Poisoning in Dogs and Cats

December 31, 1994 (published) | April 1, 2020 (revised)

Poisoning is a condition that results from the ingestion, inhalation, absorption, injection, or application of a substance that causes structural damage or functional disturbance of body tissues. The poison can be a plant, a medication given in excess, a cleaning product, or other household chemicals.

What to Do

  • Call a veterinarian or a poison control center, and follow their instructions. If you do not have a local poison control center, you can call the ASPCA's Animal Poison Control Center at (888) 426-4435 or the Pet Poison Helpline at  (855) 764-7661 (a consultation fee may be applied to your credit card).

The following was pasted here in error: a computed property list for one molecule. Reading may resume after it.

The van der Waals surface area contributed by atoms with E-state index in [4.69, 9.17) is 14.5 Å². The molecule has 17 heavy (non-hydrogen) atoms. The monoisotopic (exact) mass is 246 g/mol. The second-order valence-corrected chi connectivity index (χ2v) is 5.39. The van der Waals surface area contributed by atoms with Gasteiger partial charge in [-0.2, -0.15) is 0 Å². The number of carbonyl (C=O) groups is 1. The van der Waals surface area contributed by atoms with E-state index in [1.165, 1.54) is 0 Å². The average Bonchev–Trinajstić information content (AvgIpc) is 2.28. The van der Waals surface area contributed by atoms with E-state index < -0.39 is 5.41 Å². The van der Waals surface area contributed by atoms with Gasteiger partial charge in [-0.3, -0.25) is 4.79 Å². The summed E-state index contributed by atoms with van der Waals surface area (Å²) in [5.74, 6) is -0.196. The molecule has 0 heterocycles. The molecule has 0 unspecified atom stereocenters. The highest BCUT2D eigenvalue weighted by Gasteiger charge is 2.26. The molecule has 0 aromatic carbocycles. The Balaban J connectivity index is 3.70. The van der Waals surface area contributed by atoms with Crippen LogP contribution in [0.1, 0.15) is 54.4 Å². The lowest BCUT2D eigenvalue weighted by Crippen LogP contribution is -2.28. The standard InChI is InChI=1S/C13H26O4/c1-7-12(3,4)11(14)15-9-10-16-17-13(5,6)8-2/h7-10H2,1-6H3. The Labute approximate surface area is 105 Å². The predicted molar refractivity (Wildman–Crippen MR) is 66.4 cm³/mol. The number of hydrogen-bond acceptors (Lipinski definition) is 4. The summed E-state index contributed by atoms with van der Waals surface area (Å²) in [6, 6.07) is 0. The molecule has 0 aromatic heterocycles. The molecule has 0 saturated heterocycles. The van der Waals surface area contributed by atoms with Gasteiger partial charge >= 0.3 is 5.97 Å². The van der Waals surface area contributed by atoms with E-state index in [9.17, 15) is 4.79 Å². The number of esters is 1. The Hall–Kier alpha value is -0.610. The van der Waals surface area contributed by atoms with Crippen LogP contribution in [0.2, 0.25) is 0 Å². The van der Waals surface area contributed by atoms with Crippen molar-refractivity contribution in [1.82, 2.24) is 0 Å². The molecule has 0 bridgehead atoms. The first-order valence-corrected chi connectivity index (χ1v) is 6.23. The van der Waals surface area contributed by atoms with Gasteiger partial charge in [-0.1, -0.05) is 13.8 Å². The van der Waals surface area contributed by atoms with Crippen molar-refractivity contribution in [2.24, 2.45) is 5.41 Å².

• If the product is a petroleum product, cleaning solution, strong acid, or strong alkali, if the substance was ingested more than 3 hours ago, or if your pet is unconscious, not able to stand, or is having trouble breathing, you must get your pet to a veterinarian as soon as possible. 

  • If the pet vomits, save a sample of the vomitus for later inspection by the veterinarian. You can carry it in a ziplock bag.

  • Read about chemical injuries if a chemical has injured your pet.

What NOT to Do

  • Do not give any liquid: liquids may move the poison into the body sooner.

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